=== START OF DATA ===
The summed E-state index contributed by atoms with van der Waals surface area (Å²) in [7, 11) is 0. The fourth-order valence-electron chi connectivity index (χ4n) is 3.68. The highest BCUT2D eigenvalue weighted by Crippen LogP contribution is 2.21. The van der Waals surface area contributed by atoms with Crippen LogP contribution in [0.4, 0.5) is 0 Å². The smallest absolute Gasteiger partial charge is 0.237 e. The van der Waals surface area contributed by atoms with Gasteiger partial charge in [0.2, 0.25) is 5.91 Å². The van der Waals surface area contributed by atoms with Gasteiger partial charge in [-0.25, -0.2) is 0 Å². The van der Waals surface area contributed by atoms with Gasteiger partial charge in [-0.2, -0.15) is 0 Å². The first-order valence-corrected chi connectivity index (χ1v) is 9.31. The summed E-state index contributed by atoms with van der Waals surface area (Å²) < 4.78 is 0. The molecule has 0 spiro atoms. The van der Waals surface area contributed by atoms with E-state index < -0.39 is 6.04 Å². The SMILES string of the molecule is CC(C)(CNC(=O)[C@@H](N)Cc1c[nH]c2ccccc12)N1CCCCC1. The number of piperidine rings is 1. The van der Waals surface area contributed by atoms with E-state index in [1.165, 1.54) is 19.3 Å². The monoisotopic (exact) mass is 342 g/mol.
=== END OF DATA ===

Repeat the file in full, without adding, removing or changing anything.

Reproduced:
The summed E-state index contributed by atoms with van der Waals surface area (Å²) in [7, 11) is 0. The fourth-order valence-electron chi connectivity index (χ4n) is 3.68. The highest BCUT2D eigenvalue weighted by Crippen LogP contribution is 2.21. The van der Waals surface area contributed by atoms with Crippen LogP contribution in [0.4, 0.5) is 0 Å². The smallest absolute Gasteiger partial charge is 0.237 e. The van der Waals surface area contributed by atoms with Gasteiger partial charge in [0.2, 0.25) is 5.91 Å². The van der Waals surface area contributed by atoms with Gasteiger partial charge in [-0.25, -0.2) is 0 Å². The van der Waals surface area contributed by atoms with Gasteiger partial charge in [-0.2, -0.15) is 0 Å². The first-order valence-corrected chi connectivity index (χ1v) is 9.31. The summed E-state index contributed by atoms with van der Waals surface area (Å²) < 4.78 is 0. The molecule has 0 spiro atoms. The van der Waals surface area contributed by atoms with E-state index < -0.39 is 6.04 Å². The SMILES string of the molecule is CC(C)(CNC(=O)[C@@H](N)Cc1c[nH]c2ccccc12)N1CCCCC1. The number of piperidine rings is 1. The van der Waals surface area contributed by atoms with E-state index in [1.165, 1.54) is 19.3 Å². The monoisotopic (exact) mass is 342 g/mol.